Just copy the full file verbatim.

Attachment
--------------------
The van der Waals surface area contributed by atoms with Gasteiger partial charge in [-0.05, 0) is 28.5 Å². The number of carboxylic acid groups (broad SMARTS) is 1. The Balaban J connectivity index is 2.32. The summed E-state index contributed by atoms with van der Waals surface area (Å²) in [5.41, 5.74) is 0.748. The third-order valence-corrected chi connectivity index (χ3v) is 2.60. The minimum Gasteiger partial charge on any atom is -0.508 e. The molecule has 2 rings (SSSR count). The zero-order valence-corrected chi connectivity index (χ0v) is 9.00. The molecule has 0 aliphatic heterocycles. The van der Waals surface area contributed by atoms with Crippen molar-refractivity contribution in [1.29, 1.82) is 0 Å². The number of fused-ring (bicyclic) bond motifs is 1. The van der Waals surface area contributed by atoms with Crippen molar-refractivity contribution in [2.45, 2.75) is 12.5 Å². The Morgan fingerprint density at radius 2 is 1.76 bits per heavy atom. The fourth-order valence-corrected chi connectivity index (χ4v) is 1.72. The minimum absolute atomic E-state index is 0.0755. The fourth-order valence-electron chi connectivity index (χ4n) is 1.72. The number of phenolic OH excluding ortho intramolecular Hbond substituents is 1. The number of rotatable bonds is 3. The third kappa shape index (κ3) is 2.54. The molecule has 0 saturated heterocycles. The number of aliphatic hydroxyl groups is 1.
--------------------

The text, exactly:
The van der Waals surface area contributed by atoms with Gasteiger partial charge in [-0.05, 0) is 28.5 Å². The number of carboxylic acid groups (broad SMARTS) is 1. The Balaban J connectivity index is 2.32. The summed E-state index contributed by atoms with van der Waals surface area (Å²) in [5.41, 5.74) is 0.748. The third-order valence-corrected chi connectivity index (χ3v) is 2.60. The minimum Gasteiger partial charge on any atom is -0.508 e. The molecule has 2 rings (SSSR count). The zero-order valence-corrected chi connectivity index (χ0v) is 9.00. The molecule has 0 aliphatic heterocycles. The van der Waals surface area contributed by atoms with Crippen molar-refractivity contribution in [1.29, 1.82) is 0 Å². The number of fused-ring (bicyclic) bond motifs is 1. The van der Waals surface area contributed by atoms with Crippen molar-refractivity contribution in [2.45, 2.75) is 12.5 Å². The Morgan fingerprint density at radius 2 is 1.76 bits per heavy atom. The fourth-order valence-corrected chi connectivity index (χ4v) is 1.72. The minimum absolute atomic E-state index is 0.0755. The fourth-order valence-electron chi connectivity index (χ4n) is 1.72. The number of phenolic OH excluding ortho intramolecular Hbond substituents is 1. The number of rotatable bonds is 3. The third kappa shape index (κ3) is 2.54. The molecule has 0 saturated heterocycles. The number of aliphatic hydroxyl groups is 1.